Inaugural committee takes steps to avoid ‘Purple Tunnel of Doom’ ticket fiasco

(Toni L. Sandys — The Washington Post )

Remember the ‘Purple Tunnel of Doom?’

Four years ago, thousands of ticket holders hoping to see the inauguration of the country’s first African-American president failed to get in, shut out of their spots on the Capitol lawn because of security and crowd-control problems.

Those included several hundred with purple-coded tickets stuck for hours in the Third Street tunnel, which later became known as the “Purple Tunnel of Doom.” Throughout their long, fruitless wait, they laughed, cried, shivered and, at one point, sang an impromptu chorus of “Lean On Me” — footage of which remains on YouTube.

The Washington Post’s Annie Gowen has the scoop on how the Joint Congressional Committee on Inaugural Ceremonies plans to avoid similar incidents this year. There will be more signs directing ticket holders, more civilian volunteers as guides, back-up generators for security checkpoints and a social-media hub where law enforcement agencies can monitor Twitter and other sites for problems as they play out in real time.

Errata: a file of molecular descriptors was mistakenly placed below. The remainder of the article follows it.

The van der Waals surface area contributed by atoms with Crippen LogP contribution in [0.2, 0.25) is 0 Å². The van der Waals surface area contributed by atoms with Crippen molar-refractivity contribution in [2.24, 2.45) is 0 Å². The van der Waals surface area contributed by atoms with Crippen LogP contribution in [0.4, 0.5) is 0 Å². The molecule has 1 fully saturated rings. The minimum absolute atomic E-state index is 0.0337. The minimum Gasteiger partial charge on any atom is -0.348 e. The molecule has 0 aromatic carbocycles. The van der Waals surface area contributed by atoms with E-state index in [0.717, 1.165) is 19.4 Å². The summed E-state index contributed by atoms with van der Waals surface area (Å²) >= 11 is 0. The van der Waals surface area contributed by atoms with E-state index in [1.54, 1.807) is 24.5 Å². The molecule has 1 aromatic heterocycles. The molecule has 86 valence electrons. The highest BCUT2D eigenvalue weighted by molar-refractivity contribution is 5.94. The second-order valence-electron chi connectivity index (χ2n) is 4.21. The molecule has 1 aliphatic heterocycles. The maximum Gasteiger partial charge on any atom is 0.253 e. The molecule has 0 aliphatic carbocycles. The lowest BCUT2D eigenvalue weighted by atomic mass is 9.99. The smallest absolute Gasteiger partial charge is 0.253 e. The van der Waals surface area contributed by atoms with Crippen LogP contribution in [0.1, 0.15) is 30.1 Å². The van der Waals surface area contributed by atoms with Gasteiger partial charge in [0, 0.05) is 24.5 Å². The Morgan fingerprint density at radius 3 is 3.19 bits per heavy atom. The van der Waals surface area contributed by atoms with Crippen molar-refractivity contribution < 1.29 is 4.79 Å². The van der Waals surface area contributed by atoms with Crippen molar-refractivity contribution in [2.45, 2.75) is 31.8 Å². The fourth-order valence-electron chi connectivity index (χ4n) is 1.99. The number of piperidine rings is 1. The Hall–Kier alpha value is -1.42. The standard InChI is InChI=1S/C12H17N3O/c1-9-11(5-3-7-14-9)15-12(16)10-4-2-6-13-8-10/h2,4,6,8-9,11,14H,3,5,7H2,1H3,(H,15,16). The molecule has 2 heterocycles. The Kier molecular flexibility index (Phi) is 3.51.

Read more here.

Follow Ed O’Keefe on Twitter: @edatpost

Ed O’Keefe is covering the 2016 presidential campaign, with a focus on Jeb Bush and other Republican candidates. He's covered presidential and congressional politics since 2008. Off the trail, he's covered Capitol Hill, federal agencies and the federal workforce, and spent a brief time covering the war in Iraq.



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